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Maxwelton mystery ship legend revived

Robin Clark, watershed program manager for the Whidbey Watershed Stewards, checks out an image on Geoff Tapert’s iPad. Tapert believes he has found evidence of two sunken ships in the Maxwelton watershed. - Justin Burnett / The Record
Robin Clark, watershed program manager for the Whidbey Watershed Stewards, checks out an image on Geoff Tapert’s iPad. Tapert believes he has found evidence of two sunken ships in the Maxwelton watershed.
— image credit: Justin Burnett / The Record

Spanish explorers? An attack by Native Americans? Sunken ships? All in the Maxwelton watershed?

Many may write off such tales as bupkis, a persistent but small-town legend that is nothing more than the machination of a few over-active imaginations.

Yet, there are others who believe. Some claim to have found evidence. And one man even believes he knows where they are.

“I think I have found them,” said Geoff Tapert, a South Whidbey resident.

The owner of a small engineering firm, Tapert became increasingly intrigued with the legend while working on a property near the small pond along Maxwelton Road.

Doing additional research, his investigations eventually led him to a web search and an aerial Google Maps image that shows patches of grassland along the pond that differ in color from surrounding areas.

Tapert believes this may be the final resting spot to two ships.

But, like any good local legend, there are others who aren’t so sure. While Tapert was being interviewed for this story near the site, longtime Maxwelton resident Bill Steiner was working in his fields and stopped by to chat.

“Ships? Yeah. Right,” said Steiner, good-naturedly.

He taught history in South Whidbey schools for 28 years and his family has been working the land in the watershed for more than 60 years. In all that time, he never came across any physical evidence — just a few wild tales.

There are several versions of the legend, but generally the story is that a Spanish ship entered the watershed several hundred years ago. The crew was allegedly killed by Native Americans, some say the Snohomish, and the ship was left to rot away.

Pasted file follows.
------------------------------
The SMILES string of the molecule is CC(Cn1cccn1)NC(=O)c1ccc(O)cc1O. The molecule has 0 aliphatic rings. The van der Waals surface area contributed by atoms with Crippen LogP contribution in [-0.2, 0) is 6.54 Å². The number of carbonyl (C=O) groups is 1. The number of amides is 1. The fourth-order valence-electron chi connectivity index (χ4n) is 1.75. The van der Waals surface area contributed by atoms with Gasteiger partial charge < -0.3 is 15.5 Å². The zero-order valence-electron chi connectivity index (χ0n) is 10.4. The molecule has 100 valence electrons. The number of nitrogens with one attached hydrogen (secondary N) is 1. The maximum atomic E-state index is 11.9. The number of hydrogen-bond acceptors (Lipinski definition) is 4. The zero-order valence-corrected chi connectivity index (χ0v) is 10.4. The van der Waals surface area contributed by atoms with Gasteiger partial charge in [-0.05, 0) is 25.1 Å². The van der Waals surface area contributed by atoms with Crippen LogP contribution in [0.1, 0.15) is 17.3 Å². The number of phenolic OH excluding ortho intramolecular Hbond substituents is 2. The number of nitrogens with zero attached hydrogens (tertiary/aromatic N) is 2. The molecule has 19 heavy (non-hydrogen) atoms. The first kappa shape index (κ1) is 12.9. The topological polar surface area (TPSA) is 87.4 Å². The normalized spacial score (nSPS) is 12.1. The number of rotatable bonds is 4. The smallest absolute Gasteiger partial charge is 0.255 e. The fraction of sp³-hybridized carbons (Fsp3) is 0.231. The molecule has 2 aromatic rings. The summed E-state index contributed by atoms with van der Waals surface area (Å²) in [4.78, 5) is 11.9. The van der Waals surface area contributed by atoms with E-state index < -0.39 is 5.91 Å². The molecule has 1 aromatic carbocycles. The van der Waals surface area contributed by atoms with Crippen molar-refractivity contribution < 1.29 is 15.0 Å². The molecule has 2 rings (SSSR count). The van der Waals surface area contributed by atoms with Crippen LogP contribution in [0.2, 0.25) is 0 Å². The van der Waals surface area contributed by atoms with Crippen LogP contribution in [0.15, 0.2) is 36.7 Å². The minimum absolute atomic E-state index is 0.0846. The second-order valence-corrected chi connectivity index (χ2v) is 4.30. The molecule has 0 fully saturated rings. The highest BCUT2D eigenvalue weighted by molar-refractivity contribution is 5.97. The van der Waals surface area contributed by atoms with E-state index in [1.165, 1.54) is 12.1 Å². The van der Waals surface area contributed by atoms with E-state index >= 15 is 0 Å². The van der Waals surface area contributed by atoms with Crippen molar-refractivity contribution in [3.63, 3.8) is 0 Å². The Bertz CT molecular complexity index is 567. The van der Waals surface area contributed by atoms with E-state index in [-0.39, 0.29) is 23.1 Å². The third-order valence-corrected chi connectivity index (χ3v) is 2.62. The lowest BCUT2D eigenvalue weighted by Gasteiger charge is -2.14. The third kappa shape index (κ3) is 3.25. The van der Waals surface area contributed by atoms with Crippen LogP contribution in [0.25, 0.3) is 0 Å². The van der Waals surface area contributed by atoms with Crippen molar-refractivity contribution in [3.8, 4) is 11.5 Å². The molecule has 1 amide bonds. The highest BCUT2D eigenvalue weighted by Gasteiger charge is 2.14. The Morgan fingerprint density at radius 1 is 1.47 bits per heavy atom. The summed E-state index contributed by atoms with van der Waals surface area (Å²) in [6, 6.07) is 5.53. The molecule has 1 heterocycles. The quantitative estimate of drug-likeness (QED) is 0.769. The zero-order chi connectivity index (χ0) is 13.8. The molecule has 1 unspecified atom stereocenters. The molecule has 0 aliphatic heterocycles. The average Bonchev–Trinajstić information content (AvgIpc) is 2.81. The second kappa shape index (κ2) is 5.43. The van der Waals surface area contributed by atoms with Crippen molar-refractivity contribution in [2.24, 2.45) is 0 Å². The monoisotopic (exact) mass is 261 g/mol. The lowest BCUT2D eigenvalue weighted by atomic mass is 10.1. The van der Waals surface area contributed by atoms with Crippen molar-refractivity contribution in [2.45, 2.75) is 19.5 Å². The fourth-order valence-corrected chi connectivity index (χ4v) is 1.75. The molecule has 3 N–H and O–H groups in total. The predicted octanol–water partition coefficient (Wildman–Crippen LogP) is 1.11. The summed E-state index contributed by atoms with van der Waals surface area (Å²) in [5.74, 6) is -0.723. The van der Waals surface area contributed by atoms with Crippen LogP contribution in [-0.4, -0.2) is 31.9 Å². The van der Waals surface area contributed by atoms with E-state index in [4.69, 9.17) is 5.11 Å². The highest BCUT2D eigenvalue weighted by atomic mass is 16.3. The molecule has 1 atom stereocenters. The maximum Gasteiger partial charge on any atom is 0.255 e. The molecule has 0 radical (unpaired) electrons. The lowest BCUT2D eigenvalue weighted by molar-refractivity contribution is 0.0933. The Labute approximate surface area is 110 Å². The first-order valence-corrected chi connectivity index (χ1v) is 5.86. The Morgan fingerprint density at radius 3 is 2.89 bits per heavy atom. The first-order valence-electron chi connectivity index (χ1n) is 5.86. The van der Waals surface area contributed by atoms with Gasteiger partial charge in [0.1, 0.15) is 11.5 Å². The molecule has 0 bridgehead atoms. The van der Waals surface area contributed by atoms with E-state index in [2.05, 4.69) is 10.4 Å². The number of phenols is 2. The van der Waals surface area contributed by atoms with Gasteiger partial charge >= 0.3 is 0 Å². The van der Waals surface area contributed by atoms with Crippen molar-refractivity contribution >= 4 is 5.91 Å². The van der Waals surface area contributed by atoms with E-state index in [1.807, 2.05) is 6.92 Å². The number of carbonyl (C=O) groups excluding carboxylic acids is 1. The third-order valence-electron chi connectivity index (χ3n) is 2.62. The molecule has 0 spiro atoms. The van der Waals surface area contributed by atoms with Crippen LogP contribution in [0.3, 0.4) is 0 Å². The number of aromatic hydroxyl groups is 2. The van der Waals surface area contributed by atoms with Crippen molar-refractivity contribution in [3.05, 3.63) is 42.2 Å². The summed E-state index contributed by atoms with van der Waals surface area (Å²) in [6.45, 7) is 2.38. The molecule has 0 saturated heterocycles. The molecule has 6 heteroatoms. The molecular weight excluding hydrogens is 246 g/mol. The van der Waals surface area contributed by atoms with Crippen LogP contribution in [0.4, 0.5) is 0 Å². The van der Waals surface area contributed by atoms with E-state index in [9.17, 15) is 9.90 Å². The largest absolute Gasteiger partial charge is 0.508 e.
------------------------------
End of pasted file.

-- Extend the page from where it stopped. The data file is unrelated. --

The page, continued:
While the legend generally speaks of just one ship, Tapert says the image suggests there are actually two ships. He speculates that the second vessel is the remains of the Blue Wing, which was lost with another ship in the mid-1800s — also to Native Americans — in the southern areas of Puget Sound.

There are reports that Joseph Whidbey of Captain George Vancouver’s crew found a half-submerged shipwreck in the area in 1792 and remains of a boat were reported again in 1859 by Thomas Johns and Edward Oliver, the first white settlers of Deer Lagoon.

Robin Clark, the watershed program manager for the Whidbey Watershed Stewards, was also present during the interview with Tapert. She knows the area well and, although she’s familiar with the legend, she also has never stumbled across any sunken ships.

But that doesn’t mean a wreck site is impossible, she said.

“A ship would have been able to get in here,” Clark said.

Although it is largely dry land today, the watershed was once a much larger estuary and may well have been deep enough to accommodate an ocean-going sailing vessel. The area has since been choked with sediment due to the natural outlet being severely reduced through human manipulation.

“It could be 30 feet under (the ground),” Clark said.

There is also additional evidence, or tales, that the ship does indeed exist. Ann Linnea penned “A Journey Through the Maxwelton Watershed” and addressed the legend of the Spanish ship in detail.

She recounted reports of farmer Leon Burley telling others that he and his father had occasionally found pieces of an old ship and that he even put part of an ancient cleat and some chain in his barn.

She also noted that members of pioneering families have claimed to have played on an old wreck when they were children. But, some say these are just stories.

“There are others who say, ‘Nah, that was never true,’” Clark said.

Steiner is one of those people. He was also quoted in Linnea’s book as saying he had worked with Burley and never heard him talk about finding pieces of an old ship. Sea shells, rocks and the occasional arrowhead, but no ancient boats.

And even if the light-colored patches of grass Tapert points to aren’t the remains of dredged soil, he questions how a deep draft sailing vessel would have been able to access the estuary.

“This is called Useless Bay for a reason,” said Steiner, in reference to the area’s extreme tides.

However, as a former history teacher, he said he doesn’t want to stand in the way of an important find and is willing to allow Tapert to look at the site more closely.

Tapert said he wants to go as far as using ground penetrating radar and magnetic locators to verify his theory but says he lacks the necessary funding. He is hoping an organization such as a museum or institution of higher education will pick up the torch.

While he realizes that some may think he is “a little off,” Tapert is convinced he’s found the last resting place of the two lost ships and his enthusiasm hasn’t been dampened by non-believers.

“I think it’s pretty exciting,” he said.

As for Clark, well, only time and research would tell for sure.

“The jury is still out,” she said. “But it sure would be interesting to find a Spanish galleon in the muck of this pasture.”

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